Glossary of New Media and Online Outreach Terminology
Filed under: Blogging, Email Advocacy and Marketing, Search Engine Optimization, Services, Social Media, Social Networking |
If there is another word you’d like to see added to this list, email me at email@example.com and I’ll be glad to add it.
Avatar – A small (usually about 100X100 pixels) image associated with a profile on a social media website. The avatar can be used for branding and identification, and can also have an impact on the success of the profile.
Blog – A blog (an abridgment of the term web log) is a website, usually maintained by an individual, with regular entries of commentary, descriptions of events, or other material such as graphics or video. Entries are commonly displayed in reverse chronological order. “Blog” can also be used as a verb, meaning to maintain or add content to a blog.
Many blogs provide commentary or news on a particular subject; others function as more personal online diaries. A typical blog combines text, images, and links to other blogs, web pages, and other media related to its topic. The ability for readers to leave comments in an interactive format is an important part of many blogs. Most blogs are primarily textual, although some focus on art (artlog), photographs (photoblog), sketchblog, videos (vlog), music (MP3 blog), audio (podcasting) are part of a wider network of social media. Micro-blogging is another type of blogging which consists of blogs with very short posts. As of December 2007, blog search engine Technorati was tracking more than 112 million blogs. Via Wikipedia.
Blogroll – A list of external links located on the homepage of a blog, generally in the blog’s sidebar.
Bounce Rate – The percentage of web site visitors who arrive at a web site entry page, then leave without going any deeper into the site.
Broken link – When a web page has been moved or no longer exits, or if the server is down and an Internet link cannot find the desired page, it is referred to as a dead link. Dead links on your site can negatively impact your performance on search engines.
Click-Through Rate (CTR) – The percentage of clicks compared to the number of emails opened. Ex: 4,350 clicks from 82,000 opens = 5.3% CTR.
Conversion – The act of converting a web site visitor into a customer or at least taking that visitor a step closer to customer acquisition.
Cross linking – Where two websites provide links to each other, also called link trading or reciprocal linking.
Cross-Post – An article or blog post can be cross-posted on another blog, generally linking back to the source.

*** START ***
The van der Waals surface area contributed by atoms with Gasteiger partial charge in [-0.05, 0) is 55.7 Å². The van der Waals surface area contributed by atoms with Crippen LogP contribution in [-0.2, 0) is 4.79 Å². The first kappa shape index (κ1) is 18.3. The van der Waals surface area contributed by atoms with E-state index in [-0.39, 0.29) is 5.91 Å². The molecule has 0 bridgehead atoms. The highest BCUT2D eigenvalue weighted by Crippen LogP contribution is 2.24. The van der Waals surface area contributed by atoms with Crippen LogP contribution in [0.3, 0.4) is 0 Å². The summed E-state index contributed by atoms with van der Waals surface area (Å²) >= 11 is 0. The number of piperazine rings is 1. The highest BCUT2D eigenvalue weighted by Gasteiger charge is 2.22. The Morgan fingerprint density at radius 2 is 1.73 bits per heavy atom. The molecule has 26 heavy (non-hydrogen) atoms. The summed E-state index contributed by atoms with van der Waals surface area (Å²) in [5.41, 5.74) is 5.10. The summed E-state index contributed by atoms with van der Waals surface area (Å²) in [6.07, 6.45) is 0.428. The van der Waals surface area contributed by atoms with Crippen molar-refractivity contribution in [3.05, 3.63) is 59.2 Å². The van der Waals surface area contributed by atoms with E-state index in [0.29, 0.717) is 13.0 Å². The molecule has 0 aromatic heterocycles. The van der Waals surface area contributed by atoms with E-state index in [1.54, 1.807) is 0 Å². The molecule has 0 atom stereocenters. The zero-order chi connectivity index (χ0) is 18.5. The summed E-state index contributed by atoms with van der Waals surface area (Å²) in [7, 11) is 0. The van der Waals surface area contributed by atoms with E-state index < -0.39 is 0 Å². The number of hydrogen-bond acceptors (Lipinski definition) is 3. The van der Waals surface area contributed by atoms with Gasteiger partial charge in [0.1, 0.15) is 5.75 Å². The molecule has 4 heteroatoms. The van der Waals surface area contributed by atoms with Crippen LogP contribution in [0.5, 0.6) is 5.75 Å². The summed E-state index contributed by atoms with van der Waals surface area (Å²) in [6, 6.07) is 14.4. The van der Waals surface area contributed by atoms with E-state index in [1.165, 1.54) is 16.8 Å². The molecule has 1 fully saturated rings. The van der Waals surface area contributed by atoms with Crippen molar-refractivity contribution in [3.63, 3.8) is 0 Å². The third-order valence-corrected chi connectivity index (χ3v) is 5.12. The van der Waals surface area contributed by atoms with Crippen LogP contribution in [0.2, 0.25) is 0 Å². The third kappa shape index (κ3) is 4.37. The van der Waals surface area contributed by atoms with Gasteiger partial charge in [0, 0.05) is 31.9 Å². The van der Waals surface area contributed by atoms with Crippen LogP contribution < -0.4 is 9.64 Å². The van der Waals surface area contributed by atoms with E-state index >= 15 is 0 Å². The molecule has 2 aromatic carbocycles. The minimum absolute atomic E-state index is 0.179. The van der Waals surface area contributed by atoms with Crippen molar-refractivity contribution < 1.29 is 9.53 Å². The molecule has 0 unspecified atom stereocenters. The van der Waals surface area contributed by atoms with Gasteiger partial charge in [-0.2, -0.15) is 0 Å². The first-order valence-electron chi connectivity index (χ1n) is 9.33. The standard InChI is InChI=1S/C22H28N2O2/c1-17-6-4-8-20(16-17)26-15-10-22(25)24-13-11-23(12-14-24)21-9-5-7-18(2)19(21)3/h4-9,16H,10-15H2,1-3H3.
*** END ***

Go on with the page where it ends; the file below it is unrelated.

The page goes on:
Digg/Slashdot Effect – The Slashdot effect, also known as the Digg effect, is the phenomenon of a popular website linking to a smaller site, causing the smaller site to slow down or even temporarily close due to the increased traffic.
Email Blast – An email sent to an organization’s mailing list for the purpose of advocacy, fundraising, driving website traffic, educating members or some combination of the four.
Embedding – Typically in reference to audio or video, embedding is the act of displaying media directly on a website, rather than linking to it.
Forum – An on-line discussion group where people exchange ideas about a common interest. Also called a newsgroup or message board.
Hyperlinks – Hyperlinks are used to link pages of the website, documents, etc. together. Links are used to move through the website and/or to other websites, portals, search engines, etc. on the web.
Keyword – A word that a search engine user might use to find relevant web page(s). If a keyword doesn’t appear anywhere in the text of your web page, it’s highly unlikely your page will appear in the search results.
Keyword density – The ratio of the number of occurrences of a particular keyword or phrase to the total number of words in a page. One element of search engine optimization.
Keyword popularity The number of occurrences of searches done by Internet users of a given keyword during a period of time. Both WordTracker.com and Overture’s Keyword Selector Tool (http://inventory.overture.com) provide keyword popularity numbers.
Keyword prominence – How prominently keywords appear in the text of a web page. Title tags, headers, the beginning of paragraphs and hyperlinks, are just some of the places keywords should feature prominently.
Incoming Links – Links that are directed toward a particular website.
Link bait – Useful or entertaining web content which compels users to link to it.
Link-Building – The process of strategically generating high-quality and relevant incoming links.
List Building – The process of increasing the size of an email list.
Open Rate – The percentage of individuals who open a blast email. For example, if the email was sent to 1,000 people and 275 of them opened it the open rate would be 27.5%.